I was captivated by this film from minute one. The editing was extremely done, teasing questions to answers we were not given privy to. As more pieces of the puzzles were revealed, there were just so many unsettling, uncomfortable and warped moments that I could not focus on determining what it was all leading to. Typically, I see how a film is going to conclude fairly early on, but in this situation I was so involved that it blindsided me.

Tilda Swinton is one of my favorite actresses (if you have missed it, like so many have, see her in the terribly underrated "Julia.) For me great acting is often what you do between your lines rather than how you deliver them. Swinton's work here exemplified mastery of just that. She often sat in silence, but you knew what she was thinking or at the very least could feel the grief, confusion and pain just with a glance.

As a whole, the movie was messed up. I will never watch it again based solely on how effective it was. A very unique film that proves terror does not need to be blood and ogre, true terror, like good acting can be found not only in the actions, but ofte in a simple glance.

The more I think about it, the more it turns my stomach.


8 out of 10

Wednesday, January 1, 2014

Review: Christmas with the Kranks (2004) - 12 Days of Christmas Movies #4

Plot: After their daughter announces she will not be coming home for Christmas the Kranks (Tim Allen and Jamie Lee Curtis) decide to forgo Christmas for a cruise, much to the chagrin of their neighbors.

Review:  Christmas movies are supposed to provide a little bit of hope, that the world is not the ugly place we all suspect it to be - that underneath it all, there is good in the world.  This film seems to preach a different message.  It is an uneven holiday farce that has the Kranks taking on an entire town that has nothing better to do than to berate a family for going on holiday rather than celebrating one.  Things get even zanier when they find out that their daughter is actually coming home and they need to stage the massive Christmas party they just cancelled.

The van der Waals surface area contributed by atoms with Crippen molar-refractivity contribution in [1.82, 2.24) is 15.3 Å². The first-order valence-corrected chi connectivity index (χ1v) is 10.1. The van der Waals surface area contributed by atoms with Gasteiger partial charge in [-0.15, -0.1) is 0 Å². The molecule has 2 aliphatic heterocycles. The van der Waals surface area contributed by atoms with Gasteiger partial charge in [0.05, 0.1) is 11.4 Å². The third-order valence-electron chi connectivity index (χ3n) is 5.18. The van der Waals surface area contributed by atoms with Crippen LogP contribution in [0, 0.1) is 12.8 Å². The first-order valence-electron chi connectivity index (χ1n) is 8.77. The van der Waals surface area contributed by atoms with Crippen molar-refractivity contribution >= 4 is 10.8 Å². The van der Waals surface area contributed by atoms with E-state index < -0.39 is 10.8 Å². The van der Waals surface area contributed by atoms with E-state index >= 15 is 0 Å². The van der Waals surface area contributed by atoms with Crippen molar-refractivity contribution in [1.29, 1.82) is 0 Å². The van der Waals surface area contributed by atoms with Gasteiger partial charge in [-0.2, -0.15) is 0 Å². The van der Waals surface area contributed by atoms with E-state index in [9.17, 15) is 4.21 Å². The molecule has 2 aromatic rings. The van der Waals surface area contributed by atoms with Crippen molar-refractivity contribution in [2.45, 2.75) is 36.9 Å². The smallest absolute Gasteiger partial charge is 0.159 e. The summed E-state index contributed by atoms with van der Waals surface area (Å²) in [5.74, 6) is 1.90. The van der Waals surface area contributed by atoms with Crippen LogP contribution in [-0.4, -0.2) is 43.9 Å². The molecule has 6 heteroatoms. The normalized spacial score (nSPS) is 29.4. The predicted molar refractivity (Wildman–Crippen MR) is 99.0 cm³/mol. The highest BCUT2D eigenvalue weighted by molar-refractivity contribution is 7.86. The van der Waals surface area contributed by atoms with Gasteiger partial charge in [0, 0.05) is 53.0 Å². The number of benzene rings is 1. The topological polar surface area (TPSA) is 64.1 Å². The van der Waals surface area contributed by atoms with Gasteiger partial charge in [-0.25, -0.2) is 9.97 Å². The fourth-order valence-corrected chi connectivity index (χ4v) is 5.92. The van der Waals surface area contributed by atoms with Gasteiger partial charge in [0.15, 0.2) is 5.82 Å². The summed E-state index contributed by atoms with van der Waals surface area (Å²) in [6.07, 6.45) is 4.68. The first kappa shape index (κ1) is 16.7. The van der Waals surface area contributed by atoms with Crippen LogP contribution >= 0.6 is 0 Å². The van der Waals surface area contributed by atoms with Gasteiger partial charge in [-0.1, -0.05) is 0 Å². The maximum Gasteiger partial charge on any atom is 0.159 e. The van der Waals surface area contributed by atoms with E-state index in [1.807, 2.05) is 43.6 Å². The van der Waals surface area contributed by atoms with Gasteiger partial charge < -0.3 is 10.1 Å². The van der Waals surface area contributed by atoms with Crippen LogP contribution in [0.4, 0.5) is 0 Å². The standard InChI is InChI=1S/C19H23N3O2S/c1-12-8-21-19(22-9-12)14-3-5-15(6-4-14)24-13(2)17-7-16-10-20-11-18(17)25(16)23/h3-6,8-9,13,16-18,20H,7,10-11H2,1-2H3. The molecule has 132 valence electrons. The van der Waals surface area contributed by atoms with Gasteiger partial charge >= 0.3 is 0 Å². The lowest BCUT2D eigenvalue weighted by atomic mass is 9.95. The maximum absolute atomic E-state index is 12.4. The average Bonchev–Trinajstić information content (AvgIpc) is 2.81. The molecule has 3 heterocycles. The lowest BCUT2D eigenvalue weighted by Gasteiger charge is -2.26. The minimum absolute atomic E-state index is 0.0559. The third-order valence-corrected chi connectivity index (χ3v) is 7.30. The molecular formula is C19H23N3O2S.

Based in a reality that I have never know, the majority of the film feels false.  The characters never feel like real people, most the time acting in a way that people simply do not act.  Whether it is the intrusive carolers that are so desperate to have their song heard they peer into windows of the home or two women rolling across the aisles of the supermarket in a fight for the last honey baked ham - almost every character and every scenario feel off.  The ineffectiveness of the phony characters and the paper thin plot are only multiplied by the addition of some poorly fitting slapstick humor.  Maybe the odd mix of humor is there to distract you from the senseless plot.  There is not a conflict in the film that could not be resolved with a 30 second, truthful conversation. The results are a predictable, unauthentic, holiday film that is difficult to relate.  I understand it is a comedy and you are supposed to suspend disbelief, but it is tough when the entire film is comprised of awkward, forced scenarios including a not so unexpected Santa cameo.  

With all that said, the film still does provide some softer, saccharine sweet moments that too feel false, but do counter some of the ugliness that takes place.  If you are looking for a holiday film to watch with the kids, this is probably not it - the message is all wrong and poorly told.  If you are downing some egg nog (you know, the good kind) and you want something Christmas-ish on the TV while you do so, you can do worse.
4.5 out of 10

Christmas Joy Grade:  I can't really say that is message of conformity is very joyful or that the bullish way the neighbors treat each ot
her is an example of "do on to other as you would like done to you," or that the focus on the materialistic aspects of the holiday are anything but of putting, but when the neighborhood works together to provide Claire with an old-fashioned Krank Christmas, it kind of works... that is until the next in a long line of awkward, forced moment derails any true feeling of Christmas joy.  D+

Christmas Choke-up Grade:  Not much here to stir up any real emotion besides one scene at the end that surprisingly works even while surrounded by so much other things that don't.  B-

Memorable Lines:

Marty:  I really think you need an umbrella!
(That's the best I could do.)


Did You Know?:
The film has several appearances by former classic sitcom actors including Tom Poston (Newhart)  and David Lander (Squiggy from Laverne & Shirley.) 

The films is based on a book by John Grisham, the author of The Firm, The Client and A Time to Kill.